Total solar eclipse August 21 – see it from the ocean!

English: Total Solar eclipse 1999 in France. *...
English: Total Solar eclipse 1999 in France. * Additional noise reduction performed by Diliff. Original image by Luc Viatour. Français : L’éclipse totale de soleil en 1999 faite en France. * Réduction du bruit réalisée par Diliff. Image d’origine Luc Viatour. (Photo credit: Wikipedia) is a pretty reliable source of information about the weather. Thank you, Accuweather! And they also have the occasional newsworthy story. Thanks to them I now know there’s going to be a total solar eclipse this August 21. Think about what such events might have meant to people centuries ago when the strange phenomena seemed to come out of nowhere. These days scientists predict them, the media announce them, and we can all marvel at the wonders of the universe we live in.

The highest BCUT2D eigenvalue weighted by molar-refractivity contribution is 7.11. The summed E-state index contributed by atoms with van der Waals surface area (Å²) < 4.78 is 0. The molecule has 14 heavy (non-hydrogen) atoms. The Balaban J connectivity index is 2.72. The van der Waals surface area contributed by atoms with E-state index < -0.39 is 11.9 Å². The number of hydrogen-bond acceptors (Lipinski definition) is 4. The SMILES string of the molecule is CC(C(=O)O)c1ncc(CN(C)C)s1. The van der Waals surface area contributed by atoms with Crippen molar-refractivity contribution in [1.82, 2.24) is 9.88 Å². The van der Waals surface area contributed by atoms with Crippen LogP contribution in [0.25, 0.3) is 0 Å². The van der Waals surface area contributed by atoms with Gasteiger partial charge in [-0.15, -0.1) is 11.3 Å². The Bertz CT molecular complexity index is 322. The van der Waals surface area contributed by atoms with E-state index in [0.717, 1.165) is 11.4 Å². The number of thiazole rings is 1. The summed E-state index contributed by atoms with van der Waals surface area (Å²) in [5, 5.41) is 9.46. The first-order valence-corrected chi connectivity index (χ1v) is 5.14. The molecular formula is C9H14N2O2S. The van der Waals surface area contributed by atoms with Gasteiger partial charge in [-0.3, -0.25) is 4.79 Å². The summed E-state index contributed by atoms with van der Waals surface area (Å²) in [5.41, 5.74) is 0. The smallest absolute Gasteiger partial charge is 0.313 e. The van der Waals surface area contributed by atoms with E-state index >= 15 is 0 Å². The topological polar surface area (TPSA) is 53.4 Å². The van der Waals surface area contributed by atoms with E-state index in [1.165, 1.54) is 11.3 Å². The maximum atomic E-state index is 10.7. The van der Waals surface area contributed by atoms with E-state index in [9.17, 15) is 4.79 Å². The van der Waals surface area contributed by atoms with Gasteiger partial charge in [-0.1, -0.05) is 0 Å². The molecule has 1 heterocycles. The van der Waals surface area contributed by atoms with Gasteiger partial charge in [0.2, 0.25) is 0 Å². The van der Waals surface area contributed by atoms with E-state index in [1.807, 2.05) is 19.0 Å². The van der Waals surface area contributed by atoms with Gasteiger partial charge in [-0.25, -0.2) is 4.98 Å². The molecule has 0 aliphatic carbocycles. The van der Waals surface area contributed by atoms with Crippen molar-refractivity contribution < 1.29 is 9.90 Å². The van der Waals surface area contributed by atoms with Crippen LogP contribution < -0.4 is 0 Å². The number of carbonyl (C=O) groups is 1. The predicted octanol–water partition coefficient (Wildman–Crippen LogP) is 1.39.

Here is Accuweather’s list of the top 10 places in the U.S. to view the eclipse. Remember, exact start times and length of the eclipse depend on your precise location. Even a few miles can make a big difference.

And here’s a fun idea – combine a vacation with a guided viewing of this extraordinary natural event. Royal Caribbean is doing a ’Total Eclipse Cruise’ during which you can watch the eclipse from the middle of the Atlantic Ocean. Participate in eclipse-themed activities on board, and wear your provided protective eclipse glasses for the actual event. Tickets are still available for the seven-night cruise, which departs from Port Canaveral, Florida and stops in the Bahamas, St. Thomas and St. Maarten.

Or if you’re not going out of town and you can’t see it from your location, you can always go learn more about it and see videos of astounding sky-related stuff at Chicago’s Adler Planetarium.